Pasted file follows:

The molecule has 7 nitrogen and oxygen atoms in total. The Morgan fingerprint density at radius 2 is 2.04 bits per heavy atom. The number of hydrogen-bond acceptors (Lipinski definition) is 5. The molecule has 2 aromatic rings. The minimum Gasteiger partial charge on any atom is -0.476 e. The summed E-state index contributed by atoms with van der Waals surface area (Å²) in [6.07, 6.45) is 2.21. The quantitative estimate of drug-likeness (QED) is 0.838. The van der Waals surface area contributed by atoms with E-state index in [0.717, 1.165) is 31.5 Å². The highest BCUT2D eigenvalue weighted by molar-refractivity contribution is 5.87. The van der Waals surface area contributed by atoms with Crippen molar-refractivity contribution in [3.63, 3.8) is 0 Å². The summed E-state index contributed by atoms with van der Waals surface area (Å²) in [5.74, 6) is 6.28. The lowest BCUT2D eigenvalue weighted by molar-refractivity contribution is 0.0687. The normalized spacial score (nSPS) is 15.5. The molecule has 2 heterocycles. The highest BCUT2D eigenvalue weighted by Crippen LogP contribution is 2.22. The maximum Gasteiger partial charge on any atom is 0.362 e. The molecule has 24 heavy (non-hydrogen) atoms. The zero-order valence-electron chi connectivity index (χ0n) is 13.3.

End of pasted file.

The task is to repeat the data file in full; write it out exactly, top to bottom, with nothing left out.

The molecule has 7 nitrogen and oxygen atoms in total. The Morgan fingerprint density at radius 2 is 2.04 bits per heavy atom. The number of hydrogen-bond acceptors (Lipinski definition) is 5. The molecule has 2 aromatic rings. The minimum Gasteiger partial charge on any atom is -0.476 e. The summed E-state index contributed by atoms with van der Waals surface area (Å²) in [6.07, 6.45) is 2.21. The quantitative estimate of drug-likeness (QED) is 0.838. The van der Waals surface area contributed by atoms with E-state index in [0.717, 1.165) is 31.5 Å². The highest BCUT2D eigenvalue weighted by molar-refractivity contribution is 5.87. The van der Waals surface area contributed by atoms with Crippen molar-refractivity contribution in [3.63, 3.8) is 0 Å². The summed E-state index contributed by atoms with van der Waals surface area (Å²) in [5.74, 6) is 6.28. The lowest BCUT2D eigenvalue weighted by molar-refractivity contribution is 0.0687. The normalized spacial score (nSPS) is 15.5. The molecule has 2 heterocycles. The highest BCUT2D eigenvalue weighted by Crippen LogP contribution is 2.22. The maximum Gasteiger partial charge on any atom is 0.362 e. The molecule has 24 heavy (non-hydrogen) atoms. The zero-order valence-electron chi connectivity index (χ0n) is 13.3.